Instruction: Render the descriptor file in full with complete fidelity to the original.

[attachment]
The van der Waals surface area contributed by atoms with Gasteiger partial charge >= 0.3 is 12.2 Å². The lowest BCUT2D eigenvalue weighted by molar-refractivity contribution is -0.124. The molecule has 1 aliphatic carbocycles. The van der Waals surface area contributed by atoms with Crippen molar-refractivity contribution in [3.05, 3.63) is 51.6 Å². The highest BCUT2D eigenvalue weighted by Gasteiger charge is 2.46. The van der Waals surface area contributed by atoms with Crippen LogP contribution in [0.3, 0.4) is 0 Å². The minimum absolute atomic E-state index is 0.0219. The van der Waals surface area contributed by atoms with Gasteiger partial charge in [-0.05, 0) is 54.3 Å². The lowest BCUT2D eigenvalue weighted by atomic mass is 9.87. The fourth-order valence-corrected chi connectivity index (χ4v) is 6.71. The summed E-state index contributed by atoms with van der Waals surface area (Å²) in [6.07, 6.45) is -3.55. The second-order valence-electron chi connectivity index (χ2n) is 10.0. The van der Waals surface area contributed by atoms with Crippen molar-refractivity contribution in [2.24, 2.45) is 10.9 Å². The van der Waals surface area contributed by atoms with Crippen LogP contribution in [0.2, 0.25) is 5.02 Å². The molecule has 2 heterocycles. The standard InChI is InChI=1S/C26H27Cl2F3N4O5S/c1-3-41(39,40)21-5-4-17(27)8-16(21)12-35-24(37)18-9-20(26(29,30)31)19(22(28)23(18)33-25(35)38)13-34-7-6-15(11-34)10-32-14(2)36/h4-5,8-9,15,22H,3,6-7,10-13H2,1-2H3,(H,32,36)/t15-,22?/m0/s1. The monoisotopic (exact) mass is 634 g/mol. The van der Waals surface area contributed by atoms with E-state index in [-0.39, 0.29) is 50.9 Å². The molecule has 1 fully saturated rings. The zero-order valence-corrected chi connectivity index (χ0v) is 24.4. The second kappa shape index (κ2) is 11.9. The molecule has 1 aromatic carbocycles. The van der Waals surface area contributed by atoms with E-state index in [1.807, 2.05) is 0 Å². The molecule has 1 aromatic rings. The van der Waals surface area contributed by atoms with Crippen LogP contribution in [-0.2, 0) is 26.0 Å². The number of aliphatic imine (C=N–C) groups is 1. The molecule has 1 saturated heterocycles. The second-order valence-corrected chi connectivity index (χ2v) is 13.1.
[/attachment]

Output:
The van der Waals surface area contributed by atoms with Gasteiger partial charge >= 0.3 is 12.2 Å². The lowest BCUT2D eigenvalue weighted by molar-refractivity contribution is -0.124. The molecule has 1 aliphatic carbocycles. The van der Waals surface area contributed by atoms with Crippen molar-refractivity contribution in [3.05, 3.63) is 51.6 Å². The highest BCUT2D eigenvalue weighted by Gasteiger charge is 2.46. The van der Waals surface area contributed by atoms with Crippen LogP contribution in [0.3, 0.4) is 0 Å². The minimum absolute atomic E-state index is 0.0219. The van der Waals surface area contributed by atoms with Gasteiger partial charge in [-0.05, 0) is 54.3 Å². The lowest BCUT2D eigenvalue weighted by atomic mass is 9.87. The fourth-order valence-corrected chi connectivity index (χ4v) is 6.71. The summed E-state index contributed by atoms with van der Waals surface area (Å²) in [6.07, 6.45) is -3.55. The second-order valence-electron chi connectivity index (χ2n) is 10.0. The van der Waals surface area contributed by atoms with Crippen molar-refractivity contribution in [2.24, 2.45) is 10.9 Å². The van der Waals surface area contributed by atoms with Crippen LogP contribution in [0.2, 0.25) is 5.02 Å². The molecule has 2 heterocycles. The standard InChI is InChI=1S/C26H27Cl2F3N4O5S/c1-3-41(39,40)21-5-4-17(27)8-16(21)12-35-24(37)18-9-20(26(29,30)31)19(22(28)23(18)33-25(35)38)13-34-7-6-15(11-34)10-32-14(2)36/h4-5,8-9,15,22H,3,6-7,10-13H2,1-2H3,(H,32,36)/t15-,22?/m0/s1. The monoisotopic (exact) mass is 634 g/mol. The van der Waals surface area contributed by atoms with E-state index in [-0.39, 0.29) is 50.9 Å². The molecule has 1 fully saturated rings. The zero-order valence-corrected chi connectivity index (χ0v) is 24.4. The second kappa shape index (κ2) is 11.9. The molecule has 1 aromatic carbocycles. The van der Waals surface area contributed by atoms with E-state index in [1.807, 2.05) is 0 Å². The molecule has 1 aromatic rings. The van der Waals surface area contributed by atoms with Crippen LogP contribution in [-0.2, 0) is 26.0 Å². The number of aliphatic imine (C=N–C) groups is 1. The molecule has 1 saturated heterocycles. The second-order valence-corrected chi connectivity index (χ2v) is 13.1.